High times doing hard time

Packed with dealers and substance abusers, Canada’s prisons have become a lucrative market for the drug trade


High times doing hard time

Packed with dealers and substance abusers, Canada’s prisons have become a lucrative market for the drug trade


High times doing hard time


Packed with dealers and substance abusers, Canada’s prisons have become a lucrative market for the drug trade


Complicating the debate over the merits of Canada’s parole system— and of the prison system itself—is the existence of a major plague affecting the population behind bars. It is the abuse of drugs on a massive scale, a problem that can make inmates even less fit to rejoin society than they were when they were imprisoned. Last year, John Edwards, commissioner of the Correctional Service of Canada (CSC), announced a program of more rigorous monitoring and other measures to counter drug use in prisons. But as author Kevin Marron relates in The Slammer: The Crisis in Canada’s Prisons, to be published next month by Doubleday Canada, some prisoners and staff members fear that any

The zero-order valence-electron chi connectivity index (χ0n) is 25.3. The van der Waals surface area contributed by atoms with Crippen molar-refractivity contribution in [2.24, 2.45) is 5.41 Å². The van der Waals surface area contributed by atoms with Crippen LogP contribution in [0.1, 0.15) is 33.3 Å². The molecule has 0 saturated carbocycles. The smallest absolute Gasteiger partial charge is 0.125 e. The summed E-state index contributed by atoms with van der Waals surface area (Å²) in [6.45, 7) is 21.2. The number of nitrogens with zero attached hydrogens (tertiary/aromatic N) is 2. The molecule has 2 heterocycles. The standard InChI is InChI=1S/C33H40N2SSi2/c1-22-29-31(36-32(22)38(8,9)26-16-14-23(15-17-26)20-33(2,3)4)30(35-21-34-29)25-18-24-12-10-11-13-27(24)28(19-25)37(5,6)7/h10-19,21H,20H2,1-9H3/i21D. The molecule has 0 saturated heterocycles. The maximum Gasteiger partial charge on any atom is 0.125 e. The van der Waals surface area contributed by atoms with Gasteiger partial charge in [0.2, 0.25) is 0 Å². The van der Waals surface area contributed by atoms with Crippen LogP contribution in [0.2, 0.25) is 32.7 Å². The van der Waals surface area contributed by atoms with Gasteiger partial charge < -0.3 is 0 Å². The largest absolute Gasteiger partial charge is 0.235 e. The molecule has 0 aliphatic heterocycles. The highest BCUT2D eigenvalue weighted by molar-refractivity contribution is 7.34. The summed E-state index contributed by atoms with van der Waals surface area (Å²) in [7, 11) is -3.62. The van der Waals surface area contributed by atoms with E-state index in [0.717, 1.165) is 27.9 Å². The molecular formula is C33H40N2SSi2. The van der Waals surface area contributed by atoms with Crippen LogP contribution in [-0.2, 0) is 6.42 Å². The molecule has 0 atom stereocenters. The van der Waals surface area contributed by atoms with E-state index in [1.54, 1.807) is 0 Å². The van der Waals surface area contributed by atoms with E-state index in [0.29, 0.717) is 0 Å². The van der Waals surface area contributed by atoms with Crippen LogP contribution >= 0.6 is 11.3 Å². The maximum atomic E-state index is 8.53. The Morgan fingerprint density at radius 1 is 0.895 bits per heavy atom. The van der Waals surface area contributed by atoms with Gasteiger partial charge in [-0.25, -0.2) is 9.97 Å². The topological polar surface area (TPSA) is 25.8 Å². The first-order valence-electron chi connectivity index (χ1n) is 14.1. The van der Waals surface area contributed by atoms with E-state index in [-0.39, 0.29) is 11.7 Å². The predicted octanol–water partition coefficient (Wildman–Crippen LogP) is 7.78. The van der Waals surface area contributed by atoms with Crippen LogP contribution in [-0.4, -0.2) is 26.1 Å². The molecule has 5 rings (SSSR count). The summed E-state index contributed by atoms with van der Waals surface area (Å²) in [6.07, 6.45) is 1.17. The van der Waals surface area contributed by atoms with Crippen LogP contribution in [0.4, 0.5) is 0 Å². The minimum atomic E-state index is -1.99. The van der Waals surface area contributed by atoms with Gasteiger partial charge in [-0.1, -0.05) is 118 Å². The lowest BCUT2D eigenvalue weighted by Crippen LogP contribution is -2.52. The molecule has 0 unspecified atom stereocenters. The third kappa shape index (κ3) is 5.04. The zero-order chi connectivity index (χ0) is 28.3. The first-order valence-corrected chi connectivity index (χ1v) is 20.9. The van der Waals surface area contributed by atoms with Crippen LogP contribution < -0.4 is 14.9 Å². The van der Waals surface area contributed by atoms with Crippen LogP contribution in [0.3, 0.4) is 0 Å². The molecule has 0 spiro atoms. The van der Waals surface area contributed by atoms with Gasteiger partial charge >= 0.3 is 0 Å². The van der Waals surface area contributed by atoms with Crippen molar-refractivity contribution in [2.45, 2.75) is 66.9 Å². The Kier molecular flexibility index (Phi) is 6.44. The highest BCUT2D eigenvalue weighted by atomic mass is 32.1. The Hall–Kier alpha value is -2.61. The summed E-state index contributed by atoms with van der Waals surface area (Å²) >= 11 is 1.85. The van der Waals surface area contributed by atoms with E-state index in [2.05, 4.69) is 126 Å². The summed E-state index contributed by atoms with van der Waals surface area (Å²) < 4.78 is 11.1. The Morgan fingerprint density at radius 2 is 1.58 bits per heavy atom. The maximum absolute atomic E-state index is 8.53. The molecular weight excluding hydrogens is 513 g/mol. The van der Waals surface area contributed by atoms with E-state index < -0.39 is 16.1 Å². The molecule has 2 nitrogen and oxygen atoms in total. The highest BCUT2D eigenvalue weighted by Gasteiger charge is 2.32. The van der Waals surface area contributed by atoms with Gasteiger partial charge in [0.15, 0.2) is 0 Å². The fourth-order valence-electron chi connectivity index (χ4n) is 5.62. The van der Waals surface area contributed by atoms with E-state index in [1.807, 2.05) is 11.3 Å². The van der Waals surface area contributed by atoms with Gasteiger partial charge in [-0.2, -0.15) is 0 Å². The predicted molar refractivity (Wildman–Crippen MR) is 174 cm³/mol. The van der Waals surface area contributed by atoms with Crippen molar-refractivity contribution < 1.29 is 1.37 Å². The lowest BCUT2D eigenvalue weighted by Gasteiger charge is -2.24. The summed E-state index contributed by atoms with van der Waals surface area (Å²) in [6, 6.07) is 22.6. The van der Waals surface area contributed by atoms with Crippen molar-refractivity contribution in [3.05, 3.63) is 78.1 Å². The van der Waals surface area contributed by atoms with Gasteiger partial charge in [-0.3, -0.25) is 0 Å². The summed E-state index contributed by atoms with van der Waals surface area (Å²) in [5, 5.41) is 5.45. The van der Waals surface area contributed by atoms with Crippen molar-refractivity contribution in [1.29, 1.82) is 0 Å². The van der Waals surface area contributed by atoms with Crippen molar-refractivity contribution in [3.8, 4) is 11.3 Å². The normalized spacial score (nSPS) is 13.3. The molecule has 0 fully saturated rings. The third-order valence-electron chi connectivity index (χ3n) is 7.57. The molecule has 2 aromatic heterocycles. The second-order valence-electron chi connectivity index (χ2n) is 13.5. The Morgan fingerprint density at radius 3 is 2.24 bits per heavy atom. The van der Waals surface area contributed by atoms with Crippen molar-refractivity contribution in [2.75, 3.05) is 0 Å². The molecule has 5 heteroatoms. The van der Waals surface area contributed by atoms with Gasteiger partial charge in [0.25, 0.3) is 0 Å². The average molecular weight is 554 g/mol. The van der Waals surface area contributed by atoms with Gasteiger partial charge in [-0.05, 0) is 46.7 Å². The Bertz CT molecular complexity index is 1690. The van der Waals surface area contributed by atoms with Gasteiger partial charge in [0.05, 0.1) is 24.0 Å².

attempt to deal with the drug problem will actually result in more harm than good.

Canada is second only to the United States in the number of drug arrests per capita. We may have more serious drug problems than other countries, but we also may simply favor law en-

forcement over other ways of dealing with the problem. This tendency is illustrated clearly by the fact that there are more drug users in Canadian prisons than in treatment centres. It is also likely that prisons are increasing the number of drug users on the street. Many prisoners told me that they acquired drug habits in jail or moved from soft to hard drugs during the course of their sentences.

People addicted to drugs like heroin or crack cocaine will do almost anything to feed their habit. Many of the addicts who find themselves in prison have got there because of desperate crimes commit-